By: Richard Gans, MD
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If you have cataracts, they cloud your vision. But if they progress to the point where you need surgery, here is some clarity: Recent advances may help you not only see better, but also stop wearing glasses.
Cataracts occur when the lens of the eye gets cloudy over time. As the cataract gets cloudy, your vision becomes hazy. You may have trouble with glare, and you’ll need more light to see.
Aging is the primary cause, but there are other reasons why people get cataracts sooner. Various medications, such as steroids, can speed up cataract development. People with certain medical conditions such as diabetes tend to get cataracts earlier than other people do. Radiation, injuries and other issues play a part, too.
Regardless of the cause, if the cataract gets to the point where you can’t see well on a daily basis, you may want to consider having cataract surgery.
When is surgery the right decision?
To decide whether surgery is appropriate, your doctor will discuss a number of factors with you.
Think about your visual needs and if cataracts interfere with them. For example, do you drive for a living and lose the ability to drive at night? Do you play golf but lose the ability to see the ball properly? In other words, does your condition interrupt your life on a regular basis?
“In the past, lens implants corrected nearsightedness or farsightedness. But even with them, you’d still need glasses to fine-tune your vision. Those days are gone for many patients.”
There is no age limit for surgery as long as you’re healthy enough for it and don’t have other limiting factors. The surgery itself is not painful. It’s done under local anesthetic, with numbing agents and relaxation medicine.
Surgeons remove the cataract and place an artificial lens that sits inside the eye permanently. This lens refocuses light to help you see well again. Lens implants are expected to last a lifetime. Vision typically does not regress with time as long as you don’t develop other conditions.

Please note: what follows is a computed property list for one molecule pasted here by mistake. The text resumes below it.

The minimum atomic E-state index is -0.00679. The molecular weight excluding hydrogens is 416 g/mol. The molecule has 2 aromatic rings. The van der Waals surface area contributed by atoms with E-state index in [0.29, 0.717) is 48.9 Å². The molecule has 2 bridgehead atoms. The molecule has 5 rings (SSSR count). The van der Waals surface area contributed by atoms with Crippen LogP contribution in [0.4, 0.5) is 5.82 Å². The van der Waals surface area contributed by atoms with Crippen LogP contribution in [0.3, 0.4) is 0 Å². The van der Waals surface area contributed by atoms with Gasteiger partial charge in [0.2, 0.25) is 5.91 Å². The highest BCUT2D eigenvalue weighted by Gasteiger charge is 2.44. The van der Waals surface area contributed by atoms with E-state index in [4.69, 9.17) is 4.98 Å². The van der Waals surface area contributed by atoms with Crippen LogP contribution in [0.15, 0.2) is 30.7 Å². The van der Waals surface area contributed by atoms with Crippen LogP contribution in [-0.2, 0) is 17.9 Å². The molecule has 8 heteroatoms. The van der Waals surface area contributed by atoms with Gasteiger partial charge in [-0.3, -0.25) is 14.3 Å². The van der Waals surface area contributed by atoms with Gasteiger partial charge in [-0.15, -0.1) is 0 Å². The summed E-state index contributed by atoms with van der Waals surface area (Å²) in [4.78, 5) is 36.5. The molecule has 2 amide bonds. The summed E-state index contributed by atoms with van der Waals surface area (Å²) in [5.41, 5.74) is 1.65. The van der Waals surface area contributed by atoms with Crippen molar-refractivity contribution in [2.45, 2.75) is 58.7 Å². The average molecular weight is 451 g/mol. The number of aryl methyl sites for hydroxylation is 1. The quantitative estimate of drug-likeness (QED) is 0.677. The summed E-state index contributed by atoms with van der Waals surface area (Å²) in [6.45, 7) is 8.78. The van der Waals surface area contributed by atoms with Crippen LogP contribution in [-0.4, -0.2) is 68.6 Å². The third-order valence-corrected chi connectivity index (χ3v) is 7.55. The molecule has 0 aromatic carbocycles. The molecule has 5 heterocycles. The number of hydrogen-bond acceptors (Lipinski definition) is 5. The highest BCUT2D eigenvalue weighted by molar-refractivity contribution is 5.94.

How your options have improved
In the past, lens implants corrected nearsightedness or farsightedness. But even with them, you’d still need glasses to fine-tune your vision.
Those days are gone for many patients.
During cataract surgery today, we often can place special lenses inside the eye that correct more than just nearsightedness and farsightedness.
For example, multi-focal lenses provide both distance and near vision simultaneously so you won’t need to wear reading glasses. The technology does not work well for people who have strict visual needs, so ask if you are a candidate.
The newest — and perhaps most exciting — technology is a computer-guided laser we use during cataract surgery. This laser reshapes the curvature of the front surface of the eye to eliminate astigmatism. When we correct astigmatism, nearsightedness or farsightedness at the same time, we can get as close to ideal distance vision as possible without needing glasses.
Keep in mind cataract surgery is covered by most insurance, but these extra features may not always be. They’re relatively new. Speak with your doctor about your options, and if need be, check with your insurance company to find out what’s covered for you.